Future Tech Asia

A.I. can be a game-changer for health care but convincing doctors, clinicians can be ‘tricky’

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Imagine a surgeon asking a Siri-like digital assistant in the operations theater about the options available in a risky operation, based on the patient's medical history matched with a global database of similar cases. The "assistant" comes up with several options in a split second and, the surgeon and his team, choose one that they think is best and proceed.

This could be one of the many possibilities that an Artificial Intelligence or A.I. can provide to the healthcare sector.

A.I. is poised to become a game changer for the health care sector, according to Steve Leonard, chief executive of SGInnovate, the government entity that supports entrepreneurs leading Singapore's innovation efforts. But convincing doctors, clinicians, nurses, patients and other stakeholders to place their trust in self-thinking machines could be tricky.

"That's a double-edged sword because health care is a very tricky area," Leonard told CNBC at the sideline of the Innovfest Unbound conference in Singapore. "Doctors and clinicians are not so excited sometimes about new models or new processes - and I don't mean that disrespectfully. It's just that's a reality." He added regulation would also be a key factor to consider.

Singapore recently ramped up investments into A.I. by committing more than $100 million over the next five years. The city-state plans to use A.I. to address major challenges affecting Singapore society, including health care.

"A.I. could play a big role in supporting prevention, diagnosis, treatment plans, medication management, precision medicine and drug creation," said Bruce Liang, chief information officer of Singapore's Ministry of Health, in a press statement.

He added, "Health care manpower, augmented with A.I. tools, could better address increased health care demands in the future."

Many companies — big and small — are already working on ways to integrate A.I. in this critical sector. Last year, Chinese search engine giant Baidu introduced an A.I.-powered chatbot that can connect with patients, field medical questions and suggest diagnoses to doctors.

In theory, this sounds beneficial — since machines can process information faster, A.I. could theoretically reduce waiting time at clinics, observe previously-missed information in electronic medical records and reduce human errors in diagnosis or dispensation of medicines.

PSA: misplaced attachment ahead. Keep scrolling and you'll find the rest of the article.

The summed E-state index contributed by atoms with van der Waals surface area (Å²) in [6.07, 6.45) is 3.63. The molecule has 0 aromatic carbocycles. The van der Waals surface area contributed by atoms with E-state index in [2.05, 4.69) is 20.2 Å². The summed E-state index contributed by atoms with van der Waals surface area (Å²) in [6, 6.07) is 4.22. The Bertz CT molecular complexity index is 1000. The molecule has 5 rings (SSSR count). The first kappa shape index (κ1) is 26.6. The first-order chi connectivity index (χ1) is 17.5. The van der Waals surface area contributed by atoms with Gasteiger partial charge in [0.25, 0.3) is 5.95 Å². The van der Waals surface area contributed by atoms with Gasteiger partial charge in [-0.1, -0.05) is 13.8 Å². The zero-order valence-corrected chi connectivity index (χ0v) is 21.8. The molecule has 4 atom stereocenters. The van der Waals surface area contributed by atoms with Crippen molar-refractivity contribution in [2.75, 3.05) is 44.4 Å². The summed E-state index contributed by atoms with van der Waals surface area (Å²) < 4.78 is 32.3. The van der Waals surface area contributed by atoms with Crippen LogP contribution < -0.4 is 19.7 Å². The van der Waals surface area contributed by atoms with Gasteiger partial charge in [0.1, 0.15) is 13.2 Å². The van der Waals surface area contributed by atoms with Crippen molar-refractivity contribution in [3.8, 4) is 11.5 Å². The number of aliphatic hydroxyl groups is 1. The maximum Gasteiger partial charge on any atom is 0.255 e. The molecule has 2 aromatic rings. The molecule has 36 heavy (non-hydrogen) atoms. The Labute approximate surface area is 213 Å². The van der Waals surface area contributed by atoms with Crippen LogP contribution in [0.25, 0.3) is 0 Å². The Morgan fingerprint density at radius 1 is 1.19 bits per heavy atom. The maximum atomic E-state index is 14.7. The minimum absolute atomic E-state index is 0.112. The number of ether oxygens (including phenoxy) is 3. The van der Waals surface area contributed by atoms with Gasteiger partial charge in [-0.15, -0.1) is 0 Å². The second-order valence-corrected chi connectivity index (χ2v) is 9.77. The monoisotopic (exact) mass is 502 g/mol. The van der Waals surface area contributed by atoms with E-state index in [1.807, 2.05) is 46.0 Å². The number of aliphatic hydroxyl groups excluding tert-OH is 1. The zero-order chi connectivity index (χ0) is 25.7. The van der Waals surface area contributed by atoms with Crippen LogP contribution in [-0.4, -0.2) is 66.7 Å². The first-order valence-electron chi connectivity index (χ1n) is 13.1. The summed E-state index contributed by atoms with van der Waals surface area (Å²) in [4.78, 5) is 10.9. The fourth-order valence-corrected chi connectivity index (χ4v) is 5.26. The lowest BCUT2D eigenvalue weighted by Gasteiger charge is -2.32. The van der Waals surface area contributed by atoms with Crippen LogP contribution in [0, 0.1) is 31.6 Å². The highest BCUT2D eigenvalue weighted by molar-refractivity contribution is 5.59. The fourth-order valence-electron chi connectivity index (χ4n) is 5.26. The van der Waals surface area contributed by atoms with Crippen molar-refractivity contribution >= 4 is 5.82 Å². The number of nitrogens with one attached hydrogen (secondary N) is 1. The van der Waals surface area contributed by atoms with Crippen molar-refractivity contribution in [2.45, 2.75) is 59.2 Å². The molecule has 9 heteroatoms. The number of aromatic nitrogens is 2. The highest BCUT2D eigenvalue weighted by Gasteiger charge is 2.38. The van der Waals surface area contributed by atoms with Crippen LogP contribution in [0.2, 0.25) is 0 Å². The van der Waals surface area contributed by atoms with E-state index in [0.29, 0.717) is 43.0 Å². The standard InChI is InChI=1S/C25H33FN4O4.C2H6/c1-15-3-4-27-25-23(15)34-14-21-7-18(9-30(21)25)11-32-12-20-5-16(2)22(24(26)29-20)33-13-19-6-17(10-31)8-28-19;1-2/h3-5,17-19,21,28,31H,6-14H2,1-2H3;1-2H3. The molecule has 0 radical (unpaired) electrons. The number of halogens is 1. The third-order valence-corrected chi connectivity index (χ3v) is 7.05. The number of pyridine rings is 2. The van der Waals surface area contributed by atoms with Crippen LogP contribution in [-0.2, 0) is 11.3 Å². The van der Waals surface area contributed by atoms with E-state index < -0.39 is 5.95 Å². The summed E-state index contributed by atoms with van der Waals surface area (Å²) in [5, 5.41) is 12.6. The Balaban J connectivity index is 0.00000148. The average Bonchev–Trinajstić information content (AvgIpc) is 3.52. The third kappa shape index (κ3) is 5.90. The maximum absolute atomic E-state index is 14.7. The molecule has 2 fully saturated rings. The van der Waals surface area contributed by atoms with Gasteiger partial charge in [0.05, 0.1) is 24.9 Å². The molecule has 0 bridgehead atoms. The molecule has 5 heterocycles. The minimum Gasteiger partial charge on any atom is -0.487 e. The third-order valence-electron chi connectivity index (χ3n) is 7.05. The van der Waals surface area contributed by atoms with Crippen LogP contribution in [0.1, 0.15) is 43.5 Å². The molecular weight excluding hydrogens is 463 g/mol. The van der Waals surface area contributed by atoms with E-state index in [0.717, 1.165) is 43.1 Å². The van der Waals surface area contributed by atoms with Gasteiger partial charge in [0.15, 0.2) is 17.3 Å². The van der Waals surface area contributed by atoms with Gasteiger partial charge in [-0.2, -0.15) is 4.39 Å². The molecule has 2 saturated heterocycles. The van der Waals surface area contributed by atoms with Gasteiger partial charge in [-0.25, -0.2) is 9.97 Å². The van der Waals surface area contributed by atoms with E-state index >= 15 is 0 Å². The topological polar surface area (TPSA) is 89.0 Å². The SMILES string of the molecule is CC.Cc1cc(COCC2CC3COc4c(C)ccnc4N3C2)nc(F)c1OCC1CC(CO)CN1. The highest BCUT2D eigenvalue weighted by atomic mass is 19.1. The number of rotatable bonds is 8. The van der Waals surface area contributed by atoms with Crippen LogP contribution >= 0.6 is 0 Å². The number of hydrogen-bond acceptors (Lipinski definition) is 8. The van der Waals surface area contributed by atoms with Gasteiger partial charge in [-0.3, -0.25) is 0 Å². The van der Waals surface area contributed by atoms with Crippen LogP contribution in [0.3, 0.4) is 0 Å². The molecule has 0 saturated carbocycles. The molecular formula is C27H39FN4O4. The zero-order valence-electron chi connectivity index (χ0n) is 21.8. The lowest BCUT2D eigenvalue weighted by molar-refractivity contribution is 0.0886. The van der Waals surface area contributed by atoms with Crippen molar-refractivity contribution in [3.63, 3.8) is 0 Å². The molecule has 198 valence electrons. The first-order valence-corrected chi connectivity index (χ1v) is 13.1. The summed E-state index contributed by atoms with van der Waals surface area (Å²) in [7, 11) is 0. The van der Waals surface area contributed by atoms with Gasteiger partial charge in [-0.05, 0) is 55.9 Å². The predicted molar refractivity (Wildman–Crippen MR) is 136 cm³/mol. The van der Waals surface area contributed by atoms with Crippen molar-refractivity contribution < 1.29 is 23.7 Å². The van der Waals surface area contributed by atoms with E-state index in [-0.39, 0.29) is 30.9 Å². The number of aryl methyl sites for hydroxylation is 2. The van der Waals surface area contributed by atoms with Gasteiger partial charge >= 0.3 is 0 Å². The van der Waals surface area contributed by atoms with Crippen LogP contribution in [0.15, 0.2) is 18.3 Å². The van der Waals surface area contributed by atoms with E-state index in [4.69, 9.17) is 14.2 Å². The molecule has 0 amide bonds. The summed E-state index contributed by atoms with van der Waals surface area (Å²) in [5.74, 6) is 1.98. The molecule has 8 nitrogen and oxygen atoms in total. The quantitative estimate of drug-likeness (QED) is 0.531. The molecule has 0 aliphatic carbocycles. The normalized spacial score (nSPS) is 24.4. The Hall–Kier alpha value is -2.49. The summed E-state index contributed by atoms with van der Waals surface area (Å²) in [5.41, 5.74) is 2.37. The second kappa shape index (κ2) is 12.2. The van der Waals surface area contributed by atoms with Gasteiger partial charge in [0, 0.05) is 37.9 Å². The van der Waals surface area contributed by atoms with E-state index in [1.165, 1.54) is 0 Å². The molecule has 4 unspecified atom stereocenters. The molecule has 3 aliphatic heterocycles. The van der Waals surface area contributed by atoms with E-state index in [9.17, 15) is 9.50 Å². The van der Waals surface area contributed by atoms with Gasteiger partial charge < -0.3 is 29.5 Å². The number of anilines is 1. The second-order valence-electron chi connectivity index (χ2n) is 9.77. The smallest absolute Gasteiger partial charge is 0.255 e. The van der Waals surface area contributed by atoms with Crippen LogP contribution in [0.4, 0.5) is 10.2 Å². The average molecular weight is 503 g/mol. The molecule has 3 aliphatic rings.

Selling that idea to the masses still, has some way to go. Research undertaken by professional services firm PwC across Europe, the Middle East, and Africa found about 55 percent of the respondents were willing to use advanced computer technology or robots with A.I. that can answer health questions, perform tests and make a diagnosis. However, 38 percent said they were not willing.

Some industry watchers also told CNBC that A.I. is still at an experimental stage — startups, companies and research institutes may be developing A.I. powered products and services but their rollout on a mass scale still has some way to go.

Leonard said among other industries, transportation — where autonomous cars are expected to be the next big thing — will inevitably be transformed by A.I.

"Transportation will increasingly not involve people," he said. "Over time … we'll look back and say what was this idea of people sitting behind a wheel and driving a two-ton piece of metal at 120 km an hour? I think that's inevitable."

Beyond transportation, there is already widespread use of A.I. in the financial services industry. From robot wealth advisers to chatbots, increasingly companies are looking into using machines to detect fraud and prevent crime in the industry.

Another area that could benefit is energy consumption — machines could theoretically usher in more efficient use of energy, using sensors and the Internet of Things for example.

"If we connect (sensors) to every part of every building, every place around the island, could we reduce energy by 1 or 2 percent? Doesn't sound like a big number, but when you think about 1 or 2 percent across an entire country, it turns out to be many, many billions of dollars," Leonard said.